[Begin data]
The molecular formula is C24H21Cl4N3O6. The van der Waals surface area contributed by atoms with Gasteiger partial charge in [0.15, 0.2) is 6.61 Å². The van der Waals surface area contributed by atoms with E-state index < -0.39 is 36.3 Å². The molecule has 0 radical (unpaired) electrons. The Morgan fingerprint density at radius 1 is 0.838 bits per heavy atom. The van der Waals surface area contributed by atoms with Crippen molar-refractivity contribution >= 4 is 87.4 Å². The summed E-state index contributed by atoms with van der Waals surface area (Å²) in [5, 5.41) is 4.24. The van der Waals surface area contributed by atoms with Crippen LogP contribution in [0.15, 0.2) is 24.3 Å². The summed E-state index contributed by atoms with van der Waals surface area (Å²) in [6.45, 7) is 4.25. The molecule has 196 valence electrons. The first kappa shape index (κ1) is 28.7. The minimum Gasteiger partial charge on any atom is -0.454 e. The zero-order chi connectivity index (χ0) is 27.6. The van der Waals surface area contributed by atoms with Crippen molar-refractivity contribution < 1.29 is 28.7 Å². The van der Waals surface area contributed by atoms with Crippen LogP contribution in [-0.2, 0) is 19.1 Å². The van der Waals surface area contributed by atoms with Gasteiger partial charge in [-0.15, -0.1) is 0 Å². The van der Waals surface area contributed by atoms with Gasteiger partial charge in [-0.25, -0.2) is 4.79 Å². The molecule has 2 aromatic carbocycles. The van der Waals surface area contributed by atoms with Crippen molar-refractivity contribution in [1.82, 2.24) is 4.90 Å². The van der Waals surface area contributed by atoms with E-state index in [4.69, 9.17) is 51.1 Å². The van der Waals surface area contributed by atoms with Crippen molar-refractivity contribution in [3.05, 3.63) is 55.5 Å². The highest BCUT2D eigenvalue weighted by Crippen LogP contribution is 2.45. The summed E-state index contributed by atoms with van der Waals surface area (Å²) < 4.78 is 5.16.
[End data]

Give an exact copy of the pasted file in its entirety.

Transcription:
The molecular formula is C24H21Cl4N3O6. The van der Waals surface area contributed by atoms with Gasteiger partial charge in [0.15, 0.2) is 6.61 Å². The van der Waals surface area contributed by atoms with E-state index < -0.39 is 36.3 Å². The molecule has 0 radical (unpaired) electrons. The Morgan fingerprint density at radius 1 is 0.838 bits per heavy atom. The van der Waals surface area contributed by atoms with Crippen molar-refractivity contribution >= 4 is 87.4 Å². The summed E-state index contributed by atoms with van der Waals surface area (Å²) in [5, 5.41) is 4.24. The van der Waals surface area contributed by atoms with Crippen LogP contribution in [0.15, 0.2) is 24.3 Å². The summed E-state index contributed by atoms with van der Waals surface area (Å²) in [6.45, 7) is 4.25. The molecule has 196 valence electrons. The first kappa shape index (κ1) is 28.7. The minimum Gasteiger partial charge on any atom is -0.454 e. The zero-order chi connectivity index (χ0) is 27.6. The van der Waals surface area contributed by atoms with Crippen molar-refractivity contribution < 1.29 is 28.7 Å². The van der Waals surface area contributed by atoms with Crippen LogP contribution in [-0.2, 0) is 19.1 Å². The van der Waals surface area contributed by atoms with Gasteiger partial charge in [-0.15, -0.1) is 0 Å². The van der Waals surface area contributed by atoms with Gasteiger partial charge in [-0.25, -0.2) is 4.79 Å². The molecule has 2 aromatic carbocycles. The van der Waals surface area contributed by atoms with Crippen molar-refractivity contribution in [1.82, 2.24) is 4.90 Å². The van der Waals surface area contributed by atoms with E-state index in [4.69, 9.17) is 51.1 Å². The van der Waals surface area contributed by atoms with Crippen molar-refractivity contribution in [3.05, 3.63) is 55.5 Å². The highest BCUT2D eigenvalue weighted by Crippen LogP contribution is 2.45. The summed E-state index contributed by atoms with van der Waals surface area (Å²) < 4.78 is 5.16.